Pictured in October 1986 is the Lord Mayor of Belfast, Sammy Wilson, reading a letter of protest against the Anglo-Eire conference in Dublin. He is supported by Castlereagh mayor and DUP leader Peter Robinson. Picture: News Letter archives
Pictured in October 1986 is the Lord Mayor of Belfast, Sammy Wilson, reading a letter of protest against the Anglo-Eire conference in Dublin. He is supported by Castlereagh mayor and DUP leader Peter Robinson. Picture: News Letter archives

THROUGH THE ARCHIVES: From the News Letter of November 1890

Rowdyism in Banbridge and an attempted rescue

Friday, 27th November 2020, 8:00 am

On Saturday, November 22, 1890, shortly before 11 o’clock, as Sergeant Flannigan and Constable Lamont were on duty in Banbridge, Co Down, on entering Scarva Street, “they observed a number of corner boys and a few men of the farming class” in “rather an excited condition”.

On going over to ascertain what was going on they concluded that the disturbance had been “created through partyism” and dispersed the crowd.

However, in doing so they had to take one of the men, a man named Patrick McComish, into custody as he was “under the influence of drink”.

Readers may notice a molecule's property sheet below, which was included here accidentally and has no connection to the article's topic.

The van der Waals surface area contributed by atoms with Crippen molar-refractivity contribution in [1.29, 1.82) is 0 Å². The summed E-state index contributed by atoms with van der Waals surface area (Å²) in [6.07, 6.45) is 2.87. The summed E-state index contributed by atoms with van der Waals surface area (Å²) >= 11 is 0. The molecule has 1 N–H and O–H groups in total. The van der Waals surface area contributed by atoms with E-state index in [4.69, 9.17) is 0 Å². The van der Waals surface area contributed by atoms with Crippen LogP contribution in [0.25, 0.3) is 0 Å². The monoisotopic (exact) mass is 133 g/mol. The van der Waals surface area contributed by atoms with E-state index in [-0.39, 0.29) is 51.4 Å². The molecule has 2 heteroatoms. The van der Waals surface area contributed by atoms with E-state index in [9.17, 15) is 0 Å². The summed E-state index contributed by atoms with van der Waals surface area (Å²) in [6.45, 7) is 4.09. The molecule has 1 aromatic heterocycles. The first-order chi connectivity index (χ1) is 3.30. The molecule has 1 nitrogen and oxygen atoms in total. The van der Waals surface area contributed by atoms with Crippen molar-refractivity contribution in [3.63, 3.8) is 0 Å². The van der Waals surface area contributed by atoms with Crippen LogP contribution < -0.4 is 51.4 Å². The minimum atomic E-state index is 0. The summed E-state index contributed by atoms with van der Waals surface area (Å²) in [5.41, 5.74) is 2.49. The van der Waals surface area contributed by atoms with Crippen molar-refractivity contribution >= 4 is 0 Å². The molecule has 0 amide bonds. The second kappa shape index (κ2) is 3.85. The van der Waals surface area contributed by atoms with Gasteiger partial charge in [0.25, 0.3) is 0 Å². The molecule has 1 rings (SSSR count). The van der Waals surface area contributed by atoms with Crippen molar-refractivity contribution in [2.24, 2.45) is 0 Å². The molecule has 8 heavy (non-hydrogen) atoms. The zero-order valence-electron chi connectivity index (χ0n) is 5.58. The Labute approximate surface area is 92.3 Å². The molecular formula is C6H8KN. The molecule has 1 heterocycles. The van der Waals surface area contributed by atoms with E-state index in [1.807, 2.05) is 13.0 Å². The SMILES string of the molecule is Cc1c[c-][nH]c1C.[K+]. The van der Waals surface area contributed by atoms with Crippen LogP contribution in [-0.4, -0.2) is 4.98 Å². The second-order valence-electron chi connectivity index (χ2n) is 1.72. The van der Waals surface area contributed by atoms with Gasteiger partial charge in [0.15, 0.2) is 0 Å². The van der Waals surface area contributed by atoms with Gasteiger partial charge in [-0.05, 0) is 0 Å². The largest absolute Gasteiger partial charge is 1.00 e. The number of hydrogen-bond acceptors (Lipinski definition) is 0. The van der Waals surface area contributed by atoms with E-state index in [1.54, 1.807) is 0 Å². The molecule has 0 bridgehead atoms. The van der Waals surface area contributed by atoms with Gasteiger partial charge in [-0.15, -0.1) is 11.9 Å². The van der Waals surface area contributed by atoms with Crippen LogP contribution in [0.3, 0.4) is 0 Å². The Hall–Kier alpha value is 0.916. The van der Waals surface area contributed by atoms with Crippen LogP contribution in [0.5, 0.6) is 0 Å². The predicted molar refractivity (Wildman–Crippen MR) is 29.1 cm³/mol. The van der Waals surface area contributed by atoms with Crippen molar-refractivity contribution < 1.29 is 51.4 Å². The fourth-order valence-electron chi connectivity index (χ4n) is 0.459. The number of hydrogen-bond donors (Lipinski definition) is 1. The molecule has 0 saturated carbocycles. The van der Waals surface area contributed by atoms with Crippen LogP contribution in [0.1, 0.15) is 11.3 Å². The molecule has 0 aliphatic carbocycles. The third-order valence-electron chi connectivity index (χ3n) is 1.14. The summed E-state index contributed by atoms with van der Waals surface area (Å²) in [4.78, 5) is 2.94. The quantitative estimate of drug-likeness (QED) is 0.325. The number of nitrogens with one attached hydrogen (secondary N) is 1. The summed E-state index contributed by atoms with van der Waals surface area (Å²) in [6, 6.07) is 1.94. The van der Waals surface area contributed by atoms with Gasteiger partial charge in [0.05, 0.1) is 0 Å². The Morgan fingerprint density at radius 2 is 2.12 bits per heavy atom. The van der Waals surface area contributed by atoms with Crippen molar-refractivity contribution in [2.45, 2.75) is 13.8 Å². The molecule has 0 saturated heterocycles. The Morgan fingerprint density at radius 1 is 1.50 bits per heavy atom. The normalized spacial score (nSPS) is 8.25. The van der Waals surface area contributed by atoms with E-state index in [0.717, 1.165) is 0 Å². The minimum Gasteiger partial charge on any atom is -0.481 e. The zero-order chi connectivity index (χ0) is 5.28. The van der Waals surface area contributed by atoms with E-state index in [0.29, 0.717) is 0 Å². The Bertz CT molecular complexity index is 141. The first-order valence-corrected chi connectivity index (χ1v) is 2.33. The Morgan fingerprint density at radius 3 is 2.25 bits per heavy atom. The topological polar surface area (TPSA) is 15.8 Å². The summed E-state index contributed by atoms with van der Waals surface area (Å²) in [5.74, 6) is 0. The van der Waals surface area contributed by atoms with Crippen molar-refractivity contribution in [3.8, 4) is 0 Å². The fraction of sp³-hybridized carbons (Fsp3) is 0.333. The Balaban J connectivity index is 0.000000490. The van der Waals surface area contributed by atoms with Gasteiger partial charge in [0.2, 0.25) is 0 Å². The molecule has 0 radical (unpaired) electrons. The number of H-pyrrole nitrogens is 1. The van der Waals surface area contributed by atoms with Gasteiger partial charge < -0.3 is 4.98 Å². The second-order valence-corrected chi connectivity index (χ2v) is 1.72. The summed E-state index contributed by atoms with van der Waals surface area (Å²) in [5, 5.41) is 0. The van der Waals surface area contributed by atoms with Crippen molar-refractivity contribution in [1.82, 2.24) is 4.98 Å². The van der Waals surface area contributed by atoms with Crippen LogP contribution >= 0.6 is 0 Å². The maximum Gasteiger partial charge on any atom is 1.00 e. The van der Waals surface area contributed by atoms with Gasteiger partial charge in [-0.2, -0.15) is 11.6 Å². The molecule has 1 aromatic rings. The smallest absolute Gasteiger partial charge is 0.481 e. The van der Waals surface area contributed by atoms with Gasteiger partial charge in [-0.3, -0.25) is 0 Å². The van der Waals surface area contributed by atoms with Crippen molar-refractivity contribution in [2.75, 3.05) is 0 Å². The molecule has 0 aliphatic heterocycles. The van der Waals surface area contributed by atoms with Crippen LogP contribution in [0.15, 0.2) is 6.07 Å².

They had only got a short distance when the mob attempted to rescue the prisoner. The sergeant was knocked down, kicked and “severely maltreated”, his overcoat being torn.

Constable Lamont came off less injured but not “scot free”.

After the sergeant was released he arrested James Kerr for “the attempted rescue”, and allowed McComish to proceed home “under the care of two respectable townspeople”.

Shortly after Kerr was placed in the cells three young men, Roman Catholics, called at the barracks, followed by a crowd.

These visitors requested protection for their homes, and a promise was given by the authorities to have their request carried out.

This, however, did not quite satisfy their demands, and a charge was made for Dr Robert B McClelland, JP, whom they succeeded in waking up by loud knocking.

He came downstairs and heard the grievances.

He advised them to “go home quietly” and he said that he was sure the constabulary would “see them safely to their rendezvous”.

After leaving Dr McClelland’s a visit was thought necessary to Dr William Smyth, JP, who advised them to go home peaceably.

The following morning Kerr was taken before Dr Smyth and charged with the attempted rescue.

Having procured sufficient sureties to stand his trial at petty sessions, he was allowed out on bail.

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